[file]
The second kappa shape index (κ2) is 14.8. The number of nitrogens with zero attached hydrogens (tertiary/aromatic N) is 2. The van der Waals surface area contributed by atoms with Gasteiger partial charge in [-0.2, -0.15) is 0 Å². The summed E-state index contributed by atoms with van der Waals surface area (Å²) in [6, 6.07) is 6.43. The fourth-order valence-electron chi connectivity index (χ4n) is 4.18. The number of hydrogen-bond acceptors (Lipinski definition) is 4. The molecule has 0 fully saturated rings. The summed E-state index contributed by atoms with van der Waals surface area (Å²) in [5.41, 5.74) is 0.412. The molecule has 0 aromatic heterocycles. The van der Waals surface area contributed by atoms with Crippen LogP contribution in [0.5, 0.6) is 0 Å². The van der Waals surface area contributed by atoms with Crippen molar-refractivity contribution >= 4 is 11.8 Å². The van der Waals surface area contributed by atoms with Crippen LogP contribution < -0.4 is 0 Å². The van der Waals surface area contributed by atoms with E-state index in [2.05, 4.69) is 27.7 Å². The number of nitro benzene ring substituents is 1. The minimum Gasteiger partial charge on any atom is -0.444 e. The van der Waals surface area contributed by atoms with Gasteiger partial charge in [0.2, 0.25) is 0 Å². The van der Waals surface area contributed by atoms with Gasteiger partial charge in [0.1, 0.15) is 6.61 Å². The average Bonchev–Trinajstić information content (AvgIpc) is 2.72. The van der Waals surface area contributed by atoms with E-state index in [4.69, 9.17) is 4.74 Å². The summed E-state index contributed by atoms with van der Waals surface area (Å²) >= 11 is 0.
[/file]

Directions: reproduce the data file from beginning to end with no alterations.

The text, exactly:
The second kappa shape index (κ2) is 14.8. The number of nitrogens with zero attached hydrogens (tertiary/aromatic N) is 2. The van der Waals surface area contributed by atoms with Gasteiger partial charge in [-0.2, -0.15) is 0 Å². The summed E-state index contributed by atoms with van der Waals surface area (Å²) in [6, 6.07) is 6.43. The fourth-order valence-electron chi connectivity index (χ4n) is 4.18. The number of hydrogen-bond acceptors (Lipinski definition) is 4. The molecule has 0 fully saturated rings. The summed E-state index contributed by atoms with van der Waals surface area (Å²) in [5.41, 5.74) is 0.412. The molecule has 0 aromatic heterocycles. The van der Waals surface area contributed by atoms with Crippen LogP contribution in [0.5, 0.6) is 0 Å². The van der Waals surface area contributed by atoms with Crippen molar-refractivity contribution >= 4 is 11.8 Å². The van der Waals surface area contributed by atoms with Crippen LogP contribution < -0.4 is 0 Å². The van der Waals surface area contributed by atoms with E-state index in [2.05, 4.69) is 27.7 Å². The number of nitro benzene ring substituents is 1. The minimum Gasteiger partial charge on any atom is -0.444 e. The van der Waals surface area contributed by atoms with Gasteiger partial charge in [0.2, 0.25) is 0 Å². The van der Waals surface area contributed by atoms with Gasteiger partial charge in [0.1, 0.15) is 6.61 Å². The average Bonchev–Trinajstić information content (AvgIpc) is 2.72. The van der Waals surface area contributed by atoms with E-state index in [4.69, 9.17) is 4.74 Å². The summed E-state index contributed by atoms with van der Waals surface area (Å²) >= 11 is 0.